If you own any knives in your home, you likely already own a chef knife. However, if you're in the market we're here to help you make the best decision with our extensive knowledge of all things cutlery. A good chef knife starts with a quality steel blade, preferably one that extends from the tip of the blade to the bottom of the handle- known as a full tang. A full tang will help give the knife optimal balance, which improves the cut. When choosing the best steel, we recommend finding a high-carbon stainless steel- all our knives listed below are made of this high quality steel. This type of steel is superior to other types of steel because it is rust free, able to retain a sharp edge, and it won't chip or get brittle with age.
The most typical chef's knives are found ranging from 8 to 10 inches. Yes, they come in sizes that range from 6 to 12 inches but anything out of the normal 8 to 10 inch range will have extremely limited uses. We recommend you go for the 8 inch chef knife if you are planning on chopping small to mid-sized foods, or if you have a ton of chopping to do. This will ensure your hand and wrist won't tire, since the more excessively large your blade is, the harder it will be to use for big jobs. If you have a larger hand and wrist and you tend to cut larger meats, fruits, and vegetables, the 9 or 10 inch will better serve its purpose. In the end, if you find yourself using your 8 inch chef knife all the time, but wish you had a bigger option for occasional use- go for it, buy a 10 inch chef knife to give you endless options in the kitchen.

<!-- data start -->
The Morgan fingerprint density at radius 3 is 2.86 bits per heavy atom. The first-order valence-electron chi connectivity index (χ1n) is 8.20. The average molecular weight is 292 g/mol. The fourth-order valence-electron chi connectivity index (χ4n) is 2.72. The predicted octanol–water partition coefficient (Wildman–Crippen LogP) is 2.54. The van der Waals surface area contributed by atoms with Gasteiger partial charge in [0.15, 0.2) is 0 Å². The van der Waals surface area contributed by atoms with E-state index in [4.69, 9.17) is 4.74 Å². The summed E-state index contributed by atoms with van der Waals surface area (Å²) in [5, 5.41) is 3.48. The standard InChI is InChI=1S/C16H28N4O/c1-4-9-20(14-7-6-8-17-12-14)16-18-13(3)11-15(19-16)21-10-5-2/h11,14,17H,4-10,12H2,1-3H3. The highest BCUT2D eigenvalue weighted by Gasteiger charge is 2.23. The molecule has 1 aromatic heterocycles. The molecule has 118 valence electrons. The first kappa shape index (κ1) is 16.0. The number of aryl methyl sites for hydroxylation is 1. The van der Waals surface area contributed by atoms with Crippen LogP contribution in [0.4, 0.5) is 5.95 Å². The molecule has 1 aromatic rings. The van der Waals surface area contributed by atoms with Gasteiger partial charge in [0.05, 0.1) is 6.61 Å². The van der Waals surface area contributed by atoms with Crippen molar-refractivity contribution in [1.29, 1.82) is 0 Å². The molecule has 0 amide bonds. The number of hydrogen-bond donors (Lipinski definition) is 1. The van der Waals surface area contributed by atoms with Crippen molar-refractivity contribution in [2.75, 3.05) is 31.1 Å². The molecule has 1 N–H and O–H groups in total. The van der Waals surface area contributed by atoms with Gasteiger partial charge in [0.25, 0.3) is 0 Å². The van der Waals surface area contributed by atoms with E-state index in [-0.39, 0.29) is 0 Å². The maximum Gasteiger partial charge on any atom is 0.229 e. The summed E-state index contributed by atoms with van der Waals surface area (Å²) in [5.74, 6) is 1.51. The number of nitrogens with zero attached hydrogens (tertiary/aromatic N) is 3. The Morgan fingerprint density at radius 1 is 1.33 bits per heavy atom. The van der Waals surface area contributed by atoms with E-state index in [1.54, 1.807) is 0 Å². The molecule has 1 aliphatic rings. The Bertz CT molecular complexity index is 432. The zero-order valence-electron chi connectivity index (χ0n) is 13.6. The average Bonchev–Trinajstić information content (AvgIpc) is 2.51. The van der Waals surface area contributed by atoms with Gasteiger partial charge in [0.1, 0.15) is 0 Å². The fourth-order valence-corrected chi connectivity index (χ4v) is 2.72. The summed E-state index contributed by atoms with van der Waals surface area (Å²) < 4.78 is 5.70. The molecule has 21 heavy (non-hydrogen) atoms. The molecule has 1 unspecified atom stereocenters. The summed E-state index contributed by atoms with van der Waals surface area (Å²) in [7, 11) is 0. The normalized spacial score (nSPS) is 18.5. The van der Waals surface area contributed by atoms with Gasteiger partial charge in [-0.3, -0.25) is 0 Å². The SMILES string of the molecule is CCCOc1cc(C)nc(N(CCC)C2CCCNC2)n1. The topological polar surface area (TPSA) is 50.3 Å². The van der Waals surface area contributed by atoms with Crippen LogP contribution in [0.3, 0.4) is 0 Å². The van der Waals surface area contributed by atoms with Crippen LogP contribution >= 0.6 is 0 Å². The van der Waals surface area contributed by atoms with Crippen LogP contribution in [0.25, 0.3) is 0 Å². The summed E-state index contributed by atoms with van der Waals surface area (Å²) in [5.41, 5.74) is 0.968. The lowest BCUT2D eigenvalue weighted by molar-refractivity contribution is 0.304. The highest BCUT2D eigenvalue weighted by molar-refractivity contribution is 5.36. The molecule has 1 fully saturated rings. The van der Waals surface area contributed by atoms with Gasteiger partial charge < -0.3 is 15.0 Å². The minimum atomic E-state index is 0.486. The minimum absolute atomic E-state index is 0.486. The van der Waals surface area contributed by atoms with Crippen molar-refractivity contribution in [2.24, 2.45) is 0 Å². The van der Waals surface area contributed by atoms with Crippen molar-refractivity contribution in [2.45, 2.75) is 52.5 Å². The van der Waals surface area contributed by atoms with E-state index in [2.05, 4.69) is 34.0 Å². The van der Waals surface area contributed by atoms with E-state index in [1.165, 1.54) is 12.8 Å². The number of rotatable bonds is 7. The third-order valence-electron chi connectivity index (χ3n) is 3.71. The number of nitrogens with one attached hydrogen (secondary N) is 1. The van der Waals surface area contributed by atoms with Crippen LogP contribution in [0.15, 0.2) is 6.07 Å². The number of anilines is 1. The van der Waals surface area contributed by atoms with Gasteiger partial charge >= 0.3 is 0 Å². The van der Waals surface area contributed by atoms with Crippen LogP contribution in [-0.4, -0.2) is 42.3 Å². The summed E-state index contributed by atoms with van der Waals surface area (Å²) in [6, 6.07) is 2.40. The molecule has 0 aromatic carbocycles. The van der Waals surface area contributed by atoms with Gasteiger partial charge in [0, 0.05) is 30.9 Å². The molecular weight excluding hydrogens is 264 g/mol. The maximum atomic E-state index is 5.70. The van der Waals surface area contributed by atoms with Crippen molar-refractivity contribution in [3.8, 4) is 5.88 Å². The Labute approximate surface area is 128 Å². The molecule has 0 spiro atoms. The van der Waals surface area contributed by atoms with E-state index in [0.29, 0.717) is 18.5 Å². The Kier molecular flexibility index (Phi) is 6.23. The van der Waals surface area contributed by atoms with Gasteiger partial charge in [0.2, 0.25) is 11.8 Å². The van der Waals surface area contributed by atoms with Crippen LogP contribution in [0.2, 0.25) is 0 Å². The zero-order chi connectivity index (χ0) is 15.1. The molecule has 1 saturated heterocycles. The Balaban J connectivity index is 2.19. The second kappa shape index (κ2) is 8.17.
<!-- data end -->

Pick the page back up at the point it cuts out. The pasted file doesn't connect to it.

Since the chef knife ranges from 8 to 10 inches most commonly, it is important that you have a comfortable handle with good grip. This is why we recommend the Dexter Russell Sani-Safe and SofGrip product lines. They are both excellent for home and industrial kitchen use, featuring an impervious blade to handle NSF seal, and grip to make sure your knife never slips in your hand. The SofGrip's main difference from the Sani-Safe is that it has added comfort, making it a perfect match for wrist injuries, or carpal tunnel.
Whether you are after a chef knife that offers full tang for maximum balance and a clean apperance, or a partial tang with a balanced blade with a handle geared towards comfort, we will leave that choice up to you. A full tang is a great option if you are particularly interested in the overall appearance of your knife. However, if you are on the fence, as long as they are both quality knives partial tang versus full tang really comes down to personal preference. They will both work the same, have the same benefits, and last as long as the other- as long as they are both quality knives, you have no reason to worry.